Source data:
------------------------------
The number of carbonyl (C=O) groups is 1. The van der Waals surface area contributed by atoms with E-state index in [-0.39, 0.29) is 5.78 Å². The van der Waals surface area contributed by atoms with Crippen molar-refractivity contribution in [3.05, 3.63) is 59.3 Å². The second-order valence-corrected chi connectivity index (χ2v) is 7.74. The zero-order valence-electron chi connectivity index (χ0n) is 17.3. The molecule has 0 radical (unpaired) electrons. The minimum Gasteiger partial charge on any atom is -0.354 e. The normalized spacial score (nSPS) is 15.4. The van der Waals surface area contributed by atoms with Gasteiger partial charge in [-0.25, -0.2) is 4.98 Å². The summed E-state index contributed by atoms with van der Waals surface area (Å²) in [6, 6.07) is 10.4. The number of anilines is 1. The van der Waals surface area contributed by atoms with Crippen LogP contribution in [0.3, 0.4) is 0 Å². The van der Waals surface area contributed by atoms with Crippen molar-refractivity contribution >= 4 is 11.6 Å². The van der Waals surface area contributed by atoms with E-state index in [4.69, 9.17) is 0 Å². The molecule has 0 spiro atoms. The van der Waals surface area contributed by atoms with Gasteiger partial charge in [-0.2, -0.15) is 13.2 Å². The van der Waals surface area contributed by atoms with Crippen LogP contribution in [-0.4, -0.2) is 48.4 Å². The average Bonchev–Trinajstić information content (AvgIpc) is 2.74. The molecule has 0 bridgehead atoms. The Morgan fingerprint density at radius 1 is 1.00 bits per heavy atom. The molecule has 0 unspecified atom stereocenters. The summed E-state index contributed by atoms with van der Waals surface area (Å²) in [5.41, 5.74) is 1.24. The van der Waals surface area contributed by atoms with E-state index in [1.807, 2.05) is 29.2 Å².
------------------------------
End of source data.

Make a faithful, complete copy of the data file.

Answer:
The number of carbonyl (C=O) groups is 1. The van der Waals surface area contributed by atoms with E-state index in [-0.39, 0.29) is 5.78 Å². The van der Waals surface area contributed by atoms with Crippen molar-refractivity contribution in [3.05, 3.63) is 59.3 Å². The second-order valence-corrected chi connectivity index (χ2v) is 7.74. The zero-order valence-electron chi connectivity index (χ0n) is 17.3. The molecule has 0 radical (unpaired) electrons. The minimum Gasteiger partial charge on any atom is -0.354 e. The normalized spacial score (nSPS) is 15.4. The van der Waals surface area contributed by atoms with Gasteiger partial charge in [-0.25, -0.2) is 4.98 Å². The summed E-state index contributed by atoms with van der Waals surface area (Å²) in [6, 6.07) is 10.4. The number of anilines is 1. The van der Waals surface area contributed by atoms with Crippen LogP contribution in [0.3, 0.4) is 0 Å². The van der Waals surface area contributed by atoms with Crippen molar-refractivity contribution >= 4 is 11.6 Å². The van der Waals surface area contributed by atoms with E-state index in [4.69, 9.17) is 0 Å². The molecule has 0 spiro atoms. The van der Waals surface area contributed by atoms with Gasteiger partial charge in [-0.2, -0.15) is 13.2 Å². The van der Waals surface area contributed by atoms with Crippen LogP contribution in [-0.4, -0.2) is 48.4 Å². The average Bonchev–Trinajstić information content (AvgIpc) is 2.74. The molecule has 0 bridgehead atoms. The Morgan fingerprint density at radius 1 is 1.00 bits per heavy atom. The molecule has 0 unspecified atom stereocenters. The summed E-state index contributed by atoms with van der Waals surface area (Å²) in [5.41, 5.74) is 1.24. The van der Waals surface area contributed by atoms with E-state index in [1.807, 2.05) is 29.2 Å².